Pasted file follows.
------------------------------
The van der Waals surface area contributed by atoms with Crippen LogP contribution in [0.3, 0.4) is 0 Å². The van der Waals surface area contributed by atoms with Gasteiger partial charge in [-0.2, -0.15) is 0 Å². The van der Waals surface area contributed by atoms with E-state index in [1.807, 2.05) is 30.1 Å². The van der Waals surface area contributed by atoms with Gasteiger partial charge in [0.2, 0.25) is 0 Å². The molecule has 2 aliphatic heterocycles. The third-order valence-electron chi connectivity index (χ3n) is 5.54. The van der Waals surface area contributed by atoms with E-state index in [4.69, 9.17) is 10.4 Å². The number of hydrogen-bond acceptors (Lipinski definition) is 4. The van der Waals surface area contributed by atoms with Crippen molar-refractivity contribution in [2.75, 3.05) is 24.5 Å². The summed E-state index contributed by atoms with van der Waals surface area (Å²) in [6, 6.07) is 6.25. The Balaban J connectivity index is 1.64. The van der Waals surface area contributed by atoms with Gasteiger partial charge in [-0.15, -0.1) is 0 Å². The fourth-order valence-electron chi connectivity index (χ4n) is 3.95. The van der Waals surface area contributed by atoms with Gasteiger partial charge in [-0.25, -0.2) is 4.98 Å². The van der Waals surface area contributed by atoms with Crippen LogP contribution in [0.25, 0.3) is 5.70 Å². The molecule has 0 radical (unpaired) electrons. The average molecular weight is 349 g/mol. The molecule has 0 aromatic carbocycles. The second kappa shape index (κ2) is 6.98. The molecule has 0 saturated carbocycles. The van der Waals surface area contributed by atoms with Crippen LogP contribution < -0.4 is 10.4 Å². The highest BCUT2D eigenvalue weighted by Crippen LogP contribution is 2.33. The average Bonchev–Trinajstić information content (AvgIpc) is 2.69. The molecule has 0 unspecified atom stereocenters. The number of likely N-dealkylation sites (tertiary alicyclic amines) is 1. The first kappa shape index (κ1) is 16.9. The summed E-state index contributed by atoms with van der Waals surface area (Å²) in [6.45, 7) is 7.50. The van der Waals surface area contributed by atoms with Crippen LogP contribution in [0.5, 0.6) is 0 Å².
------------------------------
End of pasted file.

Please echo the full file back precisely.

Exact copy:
The van der Waals surface area contributed by atoms with Crippen LogP contribution in [0.3, 0.4) is 0 Å². The van der Waals surface area contributed by atoms with Gasteiger partial charge in [-0.2, -0.15) is 0 Å². The van der Waals surface area contributed by atoms with E-state index in [1.807, 2.05) is 30.1 Å². The van der Waals surface area contributed by atoms with Gasteiger partial charge in [0.2, 0.25) is 0 Å². The molecule has 2 aliphatic heterocycles. The third-order valence-electron chi connectivity index (χ3n) is 5.54. The van der Waals surface area contributed by atoms with E-state index in [4.69, 9.17) is 10.4 Å². The number of hydrogen-bond acceptors (Lipinski definition) is 4. The van der Waals surface area contributed by atoms with Crippen molar-refractivity contribution in [2.75, 3.05) is 24.5 Å². The summed E-state index contributed by atoms with van der Waals surface area (Å²) in [6, 6.07) is 6.25. The Balaban J connectivity index is 1.64. The van der Waals surface area contributed by atoms with Gasteiger partial charge in [-0.15, -0.1) is 0 Å². The fourth-order valence-electron chi connectivity index (χ4n) is 3.95. The van der Waals surface area contributed by atoms with Gasteiger partial charge in [-0.25, -0.2) is 4.98 Å². The van der Waals surface area contributed by atoms with Crippen LogP contribution in [0.25, 0.3) is 5.70 Å². The molecule has 0 radical (unpaired) electrons. The average molecular weight is 349 g/mol. The molecule has 0 aromatic carbocycles. The second kappa shape index (κ2) is 6.98. The molecule has 0 saturated carbocycles. The van der Waals surface area contributed by atoms with Crippen LogP contribution < -0.4 is 10.4 Å². The highest BCUT2D eigenvalue weighted by Crippen LogP contribution is 2.33. The average Bonchev–Trinajstić information content (AvgIpc) is 2.69. The molecule has 0 unspecified atom stereocenters. The number of likely N-dealkylation sites (tertiary alicyclic amines) is 1. The first kappa shape index (κ1) is 16.9. The summed E-state index contributed by atoms with van der Waals surface area (Å²) in [6.45, 7) is 7.50. The van der Waals surface area contributed by atoms with Crippen LogP contribution in [0.5, 0.6) is 0 Å².